No matter what you choose, you’ll be hungry at the end of the day. Solve that with a spread for foragers of all sizes at the Grand Country Buffet in the Grand Country Inn (1945 W. 76 Country Blvd.). It specializes in serving picky eaters with many kinds of meats and sides in its “scatter bars.” If all else fails, there’s a pizza buffet and a self-serve ice cream station.
TeensWhen the main exhibit room is called the “odditorium,” it’s no surprise that what’s waiting inside Ripley’s Believe it or Not! (3326 SR 76W) is a vampire killing kit. The museum features some of the 25,000 strange and interesting items collected by anthropologist (and hoarder?) Robert Leroy Ripley.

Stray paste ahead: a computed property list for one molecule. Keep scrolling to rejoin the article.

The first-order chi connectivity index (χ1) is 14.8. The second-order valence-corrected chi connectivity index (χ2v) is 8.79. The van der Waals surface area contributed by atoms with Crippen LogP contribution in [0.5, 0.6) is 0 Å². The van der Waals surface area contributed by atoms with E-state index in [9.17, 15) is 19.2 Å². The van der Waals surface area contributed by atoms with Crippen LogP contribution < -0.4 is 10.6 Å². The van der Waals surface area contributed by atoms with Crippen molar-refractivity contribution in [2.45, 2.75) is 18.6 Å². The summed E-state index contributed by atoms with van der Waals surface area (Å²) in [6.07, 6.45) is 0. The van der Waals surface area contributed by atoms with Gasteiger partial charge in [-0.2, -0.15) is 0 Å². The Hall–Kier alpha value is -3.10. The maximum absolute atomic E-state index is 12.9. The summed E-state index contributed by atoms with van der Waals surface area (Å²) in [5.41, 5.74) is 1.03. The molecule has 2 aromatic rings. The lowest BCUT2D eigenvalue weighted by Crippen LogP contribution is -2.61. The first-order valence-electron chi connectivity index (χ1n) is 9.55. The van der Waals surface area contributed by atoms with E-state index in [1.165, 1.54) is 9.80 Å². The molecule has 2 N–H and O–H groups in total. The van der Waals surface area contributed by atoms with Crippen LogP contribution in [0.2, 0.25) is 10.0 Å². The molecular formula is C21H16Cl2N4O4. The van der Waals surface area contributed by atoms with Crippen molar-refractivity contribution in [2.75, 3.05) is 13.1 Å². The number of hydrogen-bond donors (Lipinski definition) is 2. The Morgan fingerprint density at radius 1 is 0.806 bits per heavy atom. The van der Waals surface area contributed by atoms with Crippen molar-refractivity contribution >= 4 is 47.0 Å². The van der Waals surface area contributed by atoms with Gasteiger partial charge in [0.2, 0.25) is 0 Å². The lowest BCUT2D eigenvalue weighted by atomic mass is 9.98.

Looking for other larger-than-life experiences? Branson's IMAX Entertainment Complex (3562 Shepherd of the Hills Expwy.) offers standing adventure features such as “Rocky Mountain Express” and “Ozarks Legacy & Legend.” New films shot in this large-format, immersive film technology are also played here.
More adventurous and outdoors-driven teens will be lured by Marvel Cave (399 Silver Dollar City Pkwy.). No, it’s not a place where superheroes retire for the night, but after exploring the 3 miles of passageways and climbing more than 600 stairs, you’ll feel like one for keeping up. This strenuous 1-hour tour is worth the work as you get to see the underground cathedral room. And good news: there’s a cable railway car to take you back.
There are many quality, family-friendly shows that are a major draw of this Ozark town. But what sets Dolly Parton’s Dixie Stampede Dinner and Show (1525 W. 76 Country Blvd.) apart is simple: those other shows don’t have ostrich racing, stunt riding or a buffalo stampede. (Did we mention ostrich racing?)